Got yourself banned by DenyHosts? Why not give DenyHosts-unban a whirl

28 December 2012

Often people will get themselves banned from a server because they used the wrong SSH key or they simply forgot their passphrase or even password. This simple little piece of tech will help your Sys Admins/DevOps deal with these minor annoyances with greater ease.

One of the tasks I've had to deal with semi-frequently is unbanning people from a server because they've misstyped their password or something similar and DenyHosts has banned them.

If you're unfamilar with DenyHosts, it's a daemon that will sit on your server and monitor SSH activity, it is configurable to block IP addresses using tcpwrappers based on a set of rules - http://denyhosts.sourceforge.net/

DenyHosts-unban

DenyHosts keeps it's own internal database of IP addresses that it has banned, so simply removing the offending address(es) from /etc/hosts.deny will not do the trick, I have created a simple Python script to handle the work for you called DenyHosts-unban.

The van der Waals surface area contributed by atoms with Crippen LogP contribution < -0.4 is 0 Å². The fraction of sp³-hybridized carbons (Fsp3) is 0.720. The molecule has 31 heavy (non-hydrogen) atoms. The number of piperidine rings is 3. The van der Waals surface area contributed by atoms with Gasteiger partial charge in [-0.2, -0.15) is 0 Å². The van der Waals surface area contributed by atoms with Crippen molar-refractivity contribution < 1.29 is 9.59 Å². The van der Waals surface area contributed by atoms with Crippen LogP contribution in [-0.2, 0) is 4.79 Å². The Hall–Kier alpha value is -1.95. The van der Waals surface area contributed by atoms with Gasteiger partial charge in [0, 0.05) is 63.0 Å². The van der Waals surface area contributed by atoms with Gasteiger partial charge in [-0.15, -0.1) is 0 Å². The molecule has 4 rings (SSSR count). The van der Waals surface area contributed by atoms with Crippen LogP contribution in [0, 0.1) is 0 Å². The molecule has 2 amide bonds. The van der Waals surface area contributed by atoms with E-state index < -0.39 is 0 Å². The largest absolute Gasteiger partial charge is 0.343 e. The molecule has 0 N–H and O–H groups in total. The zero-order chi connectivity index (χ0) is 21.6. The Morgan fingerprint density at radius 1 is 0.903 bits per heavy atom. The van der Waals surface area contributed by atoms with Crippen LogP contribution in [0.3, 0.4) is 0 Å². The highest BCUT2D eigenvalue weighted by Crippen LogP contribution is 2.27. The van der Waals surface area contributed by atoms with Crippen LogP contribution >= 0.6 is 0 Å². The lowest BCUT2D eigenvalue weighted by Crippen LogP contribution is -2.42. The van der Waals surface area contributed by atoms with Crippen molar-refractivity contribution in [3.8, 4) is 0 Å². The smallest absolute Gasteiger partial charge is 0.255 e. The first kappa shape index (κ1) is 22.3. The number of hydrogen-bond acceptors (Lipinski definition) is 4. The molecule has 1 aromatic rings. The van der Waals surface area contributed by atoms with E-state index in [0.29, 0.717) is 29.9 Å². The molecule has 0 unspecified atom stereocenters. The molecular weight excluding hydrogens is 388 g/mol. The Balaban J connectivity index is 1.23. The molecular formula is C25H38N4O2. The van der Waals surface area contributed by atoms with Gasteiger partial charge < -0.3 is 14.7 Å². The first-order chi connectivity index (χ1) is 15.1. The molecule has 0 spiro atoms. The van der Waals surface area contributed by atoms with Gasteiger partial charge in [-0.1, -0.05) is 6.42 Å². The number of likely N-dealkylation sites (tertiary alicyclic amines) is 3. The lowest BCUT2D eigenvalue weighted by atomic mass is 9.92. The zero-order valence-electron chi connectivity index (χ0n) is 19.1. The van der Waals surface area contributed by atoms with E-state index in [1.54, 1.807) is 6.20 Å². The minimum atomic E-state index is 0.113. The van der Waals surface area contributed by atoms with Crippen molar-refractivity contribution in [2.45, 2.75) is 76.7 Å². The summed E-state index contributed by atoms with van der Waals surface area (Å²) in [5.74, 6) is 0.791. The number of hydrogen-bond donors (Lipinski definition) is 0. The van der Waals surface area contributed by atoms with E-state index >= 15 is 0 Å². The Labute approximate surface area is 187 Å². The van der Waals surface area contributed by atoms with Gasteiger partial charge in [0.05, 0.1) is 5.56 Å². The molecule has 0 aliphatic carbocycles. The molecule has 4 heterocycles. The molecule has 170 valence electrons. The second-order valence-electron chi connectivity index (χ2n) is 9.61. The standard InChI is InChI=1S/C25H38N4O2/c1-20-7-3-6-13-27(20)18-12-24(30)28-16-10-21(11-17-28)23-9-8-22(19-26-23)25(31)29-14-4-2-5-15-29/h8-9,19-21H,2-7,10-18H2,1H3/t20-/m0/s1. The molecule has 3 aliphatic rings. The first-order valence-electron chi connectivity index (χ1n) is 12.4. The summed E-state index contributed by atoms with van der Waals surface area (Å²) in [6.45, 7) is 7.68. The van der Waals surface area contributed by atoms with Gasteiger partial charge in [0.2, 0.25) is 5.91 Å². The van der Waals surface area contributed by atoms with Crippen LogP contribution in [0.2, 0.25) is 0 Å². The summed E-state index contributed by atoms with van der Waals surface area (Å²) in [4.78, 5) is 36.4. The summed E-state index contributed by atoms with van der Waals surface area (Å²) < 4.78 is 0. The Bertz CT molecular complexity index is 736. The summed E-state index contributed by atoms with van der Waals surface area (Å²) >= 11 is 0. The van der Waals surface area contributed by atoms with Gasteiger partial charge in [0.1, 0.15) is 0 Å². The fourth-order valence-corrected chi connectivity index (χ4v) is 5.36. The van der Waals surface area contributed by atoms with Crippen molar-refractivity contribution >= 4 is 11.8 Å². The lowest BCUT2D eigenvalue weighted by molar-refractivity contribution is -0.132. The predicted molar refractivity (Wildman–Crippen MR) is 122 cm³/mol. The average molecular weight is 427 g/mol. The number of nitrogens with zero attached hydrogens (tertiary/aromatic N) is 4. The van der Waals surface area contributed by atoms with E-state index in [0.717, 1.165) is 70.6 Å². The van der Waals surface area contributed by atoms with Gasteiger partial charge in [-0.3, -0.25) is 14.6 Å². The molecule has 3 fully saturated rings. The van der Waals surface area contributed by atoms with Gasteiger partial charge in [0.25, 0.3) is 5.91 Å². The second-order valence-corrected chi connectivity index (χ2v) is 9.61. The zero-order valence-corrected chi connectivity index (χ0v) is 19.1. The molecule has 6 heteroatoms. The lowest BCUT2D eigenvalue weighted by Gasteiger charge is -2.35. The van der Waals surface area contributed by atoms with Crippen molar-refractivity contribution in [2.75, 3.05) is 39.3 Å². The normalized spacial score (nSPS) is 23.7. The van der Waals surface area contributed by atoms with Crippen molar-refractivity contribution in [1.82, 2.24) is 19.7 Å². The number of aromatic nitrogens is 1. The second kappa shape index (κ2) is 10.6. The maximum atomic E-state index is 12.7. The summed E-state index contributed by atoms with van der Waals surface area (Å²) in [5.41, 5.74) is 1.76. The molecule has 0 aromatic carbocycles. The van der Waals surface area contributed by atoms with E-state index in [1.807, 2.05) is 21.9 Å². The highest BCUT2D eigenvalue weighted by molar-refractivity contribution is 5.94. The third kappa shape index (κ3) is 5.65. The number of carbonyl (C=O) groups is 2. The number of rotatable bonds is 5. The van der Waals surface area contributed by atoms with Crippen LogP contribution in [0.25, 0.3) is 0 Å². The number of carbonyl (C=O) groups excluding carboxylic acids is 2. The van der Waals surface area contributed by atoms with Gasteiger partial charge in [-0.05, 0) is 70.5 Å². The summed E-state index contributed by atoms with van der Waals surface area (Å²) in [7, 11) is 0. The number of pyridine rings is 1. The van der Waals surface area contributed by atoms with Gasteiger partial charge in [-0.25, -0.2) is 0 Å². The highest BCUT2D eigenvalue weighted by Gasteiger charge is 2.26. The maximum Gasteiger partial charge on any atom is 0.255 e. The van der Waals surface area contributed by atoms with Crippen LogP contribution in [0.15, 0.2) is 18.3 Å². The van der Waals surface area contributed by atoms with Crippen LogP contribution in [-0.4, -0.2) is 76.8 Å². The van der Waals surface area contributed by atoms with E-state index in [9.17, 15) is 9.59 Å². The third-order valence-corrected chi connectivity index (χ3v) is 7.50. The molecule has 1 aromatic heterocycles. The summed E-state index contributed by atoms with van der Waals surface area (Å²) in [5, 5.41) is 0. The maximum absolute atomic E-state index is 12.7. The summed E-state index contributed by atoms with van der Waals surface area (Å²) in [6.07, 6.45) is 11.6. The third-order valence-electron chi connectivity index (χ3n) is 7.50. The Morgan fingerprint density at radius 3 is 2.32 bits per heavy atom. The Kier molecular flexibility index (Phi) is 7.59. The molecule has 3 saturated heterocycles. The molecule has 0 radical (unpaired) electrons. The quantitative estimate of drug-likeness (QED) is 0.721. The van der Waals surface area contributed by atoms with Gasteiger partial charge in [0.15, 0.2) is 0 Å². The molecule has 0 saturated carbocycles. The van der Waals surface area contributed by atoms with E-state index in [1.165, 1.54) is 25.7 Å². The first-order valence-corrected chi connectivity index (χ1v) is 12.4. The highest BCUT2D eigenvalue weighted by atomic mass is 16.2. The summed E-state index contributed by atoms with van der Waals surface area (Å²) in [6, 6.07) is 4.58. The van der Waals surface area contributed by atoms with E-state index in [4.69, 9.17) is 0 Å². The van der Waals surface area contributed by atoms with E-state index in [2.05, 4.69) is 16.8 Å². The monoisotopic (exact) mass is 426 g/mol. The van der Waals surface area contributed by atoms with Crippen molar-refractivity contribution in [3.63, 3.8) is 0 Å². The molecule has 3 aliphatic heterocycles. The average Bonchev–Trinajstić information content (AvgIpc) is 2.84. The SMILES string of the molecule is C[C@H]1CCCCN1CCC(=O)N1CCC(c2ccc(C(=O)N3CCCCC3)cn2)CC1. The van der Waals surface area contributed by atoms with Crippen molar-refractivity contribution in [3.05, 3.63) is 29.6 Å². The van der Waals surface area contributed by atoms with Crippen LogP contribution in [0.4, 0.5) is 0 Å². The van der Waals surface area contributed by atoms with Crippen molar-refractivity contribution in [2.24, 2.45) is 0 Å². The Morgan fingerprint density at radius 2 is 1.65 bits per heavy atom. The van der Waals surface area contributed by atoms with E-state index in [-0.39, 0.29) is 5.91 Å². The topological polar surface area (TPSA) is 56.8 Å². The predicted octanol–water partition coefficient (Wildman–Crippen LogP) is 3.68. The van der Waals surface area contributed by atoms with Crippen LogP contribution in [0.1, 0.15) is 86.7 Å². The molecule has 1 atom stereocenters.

The project has been going for quite a while now and oddly actually has quite a few people that use it, requests have even been made for it to be packaged with the Debian/Ubuntu DenyHosts package.

You can find the code, tarball and zipballs here on GitHub.

Usage

Usage is relatively simple, you can either unban a single IP using:


sudo denyhosts-unban.py 10.0.0.1


multiples using:


sudo denyhosts-unban.py 10.0.0.1 10.0.0.2


or, you can use a bashism to unban an entire range or set of ranges:


sudo denyhosts-unban 10.0.0.{0..255}

sudo denyhosts-unban.py 10.0.{0..1}.{0..255}

Note: This is a repost of something I wrote for my blog over @ https://syslog.tv

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